A new generation grew up revering Bush for his innovative ideas, incorporating the works of Bob Marley into his sets (“One Love” and “Coming in from the Cold” make regular appearances) and even touring with the Wailers after Marley's death. Bush also embraced jazz, playing and recording with Ornette Coleman bassist Charlie Haden.
Today Bush is considered an elder statesman of bluegrass, and the mandolinist's home state of Kentucky officially dubbed him “the father of Newgrass.”
Bush's latest release, Storyman
, is a musical scrapbook of his escapades and musings on life in general, all cowritten with friends including Emmylou Harris and Guy Clark. Bush spoke to the INDY
from a tour stop in New York City before he performs at the Carolina Theatre in Durham tomorrow night. Tickets are still available here.
: You aren't performing at IBMA in Raleigh this year. I thought you could get ex-communicated or declared backslid if you did something like that.
Well, I don't think I could get kicked out. As it turns out, my band is playing that Saturday in Columbia, Missouri, then we continue on a weeklong trip that takes us northeast. As it turned out, we were already booked. For the last few years, I've also been booked at the Red Hat Amphitheater in coordination with the IBMA Festival, so I've been there the last three years. All festivals need to rotate their talent, we can't all be there this year. But I love IBMA, I love bluegrass. I'm sorry I'm not gonna be there to congratulate Sierra Hull on the mandolin award, I hope.
Even though its been seven years since your last record, you said it wasn't from a lack of something to do, because you'd been on other folks' records. Who have you been hanging with on record for nearly a decade?
Well, I've been playing on a lot of other records in the last seven years, I wouldn't know. I know I was–basically been busy with my band, lot of that time in the past five or six years been spent writing with my friends. That was the goal of this CD, and for the first time, I cowrote all the songs on the record. On the one before this, Circles Around Me
, I had that goal in mind at first, but then it was obvious to me it was the right time to get Del McCoury for a couple of duets and explore a few old songs I really enjoyed when I was a kid, such as “Diamond Joe,” and “You Left Me Alone,” Country Gentlemen tunes and stuff like that. But this time around, writing the tunes took me a while, and there were quite a few other songs besides the ones we used. I'm well aware that people love to buy songs one at a time, and that's cool, but I like to listen to a whole record. Sometimes it might take me two or three listens before I can really figure out whether I'm enjoying that project or not. I'm hoping people can enjoy it that way, too.
Even though you and Guy Clark (who passed away in May at age seventy-four, due to cancer) have been friends for years, you said it was intimidating to sit down and write with him. Obviously you overcame that for "Carcinoma Blues," and not only that, but approached such a personal subject as both of your battles with cancer. How did you approach him about that and how did you come to terms with talking about your own experience?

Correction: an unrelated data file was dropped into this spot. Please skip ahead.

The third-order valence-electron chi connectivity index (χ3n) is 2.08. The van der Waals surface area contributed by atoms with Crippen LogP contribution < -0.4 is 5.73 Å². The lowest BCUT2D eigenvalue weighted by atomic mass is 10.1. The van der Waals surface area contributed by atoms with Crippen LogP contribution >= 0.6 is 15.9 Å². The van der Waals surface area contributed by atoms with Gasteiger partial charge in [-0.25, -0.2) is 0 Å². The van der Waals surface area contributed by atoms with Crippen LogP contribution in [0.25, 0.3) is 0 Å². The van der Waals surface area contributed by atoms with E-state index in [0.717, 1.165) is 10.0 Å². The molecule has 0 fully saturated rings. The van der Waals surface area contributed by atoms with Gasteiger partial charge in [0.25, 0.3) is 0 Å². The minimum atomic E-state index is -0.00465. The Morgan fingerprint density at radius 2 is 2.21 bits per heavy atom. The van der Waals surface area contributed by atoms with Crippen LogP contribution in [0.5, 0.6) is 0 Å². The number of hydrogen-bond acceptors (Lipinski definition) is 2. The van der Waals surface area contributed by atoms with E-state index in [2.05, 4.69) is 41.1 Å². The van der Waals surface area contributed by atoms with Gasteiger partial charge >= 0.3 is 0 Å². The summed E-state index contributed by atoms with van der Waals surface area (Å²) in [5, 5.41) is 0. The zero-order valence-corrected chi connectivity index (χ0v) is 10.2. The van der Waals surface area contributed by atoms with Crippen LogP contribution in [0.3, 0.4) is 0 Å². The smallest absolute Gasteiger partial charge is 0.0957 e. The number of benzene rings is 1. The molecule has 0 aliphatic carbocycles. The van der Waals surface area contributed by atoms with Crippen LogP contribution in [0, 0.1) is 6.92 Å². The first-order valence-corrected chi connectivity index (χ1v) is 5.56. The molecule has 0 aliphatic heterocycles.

Well, it sure can be, and I think it just comes from me. It's nothing Guy put out; he was a very giving and loving person and encouraging to other songwriters. I think that was my perception of what high esteem I hold Guy in, and his talent and his writing talent. So yeah, it was intimidating for me at first to sit down and even tell Guy of a lyric I had in mind, because I respect him so much. Back about 2008, we wrote “The Carcinoma Blues."
It was a few weeks later when he called me and said, "Hey, me and Verlon Thompson have a song about String Bean and a still and we need a real hillbilly to write this (“The Ballad of Stringbean and Estelle"
) with us," so I joined them for that. Ended up doing “The Ballard of Stringbean and Estelle” on the Circles Around Me
record. This one laid around for a few years, wasn't sure if it should be sung or if I should record it. Got back with Guy about a year ago and we reviewed the song, and Guy's overview of the song was, "Add these two words right here on this verse, and it's complete." So once Guy said it, I felt like it was OK to record.
It must have been tough for you—your dad was dying of cancer when you wrote that song.
He was, and I had just been through my second one, in 2007, so yeah—it was written by a couple of guys who were going through it at the time. Guy, I would ask him from time to time how he was doing, and he'd tell me, 'Aw, I just tell 'em to give me the chemo, I don't even ask anymore.” I'm sure that wasn't really the case, but that's what he told his friends. He was somethin'.
Let's talk for a minute about the song you wrote with Emmylou, “Hand Mics Killed Country Music.” Sturgill Simpson wrote a post on Facebook criticizing the ACM over its Merle Haggard Award, saying "If the ACM wants to actually celebrate the legacy and music of Merle Haggard, they should drop all the formulaic cannon fodder bullshit they've been pumping down rural America's throat for the last 30 years and start dedicating their programs to more actual Country Music” He also quoted Haggard, saying he was confused by the genre's direction: “They're talking about screwing on a pickup tailgate and things of that nature. I don't find no substance.”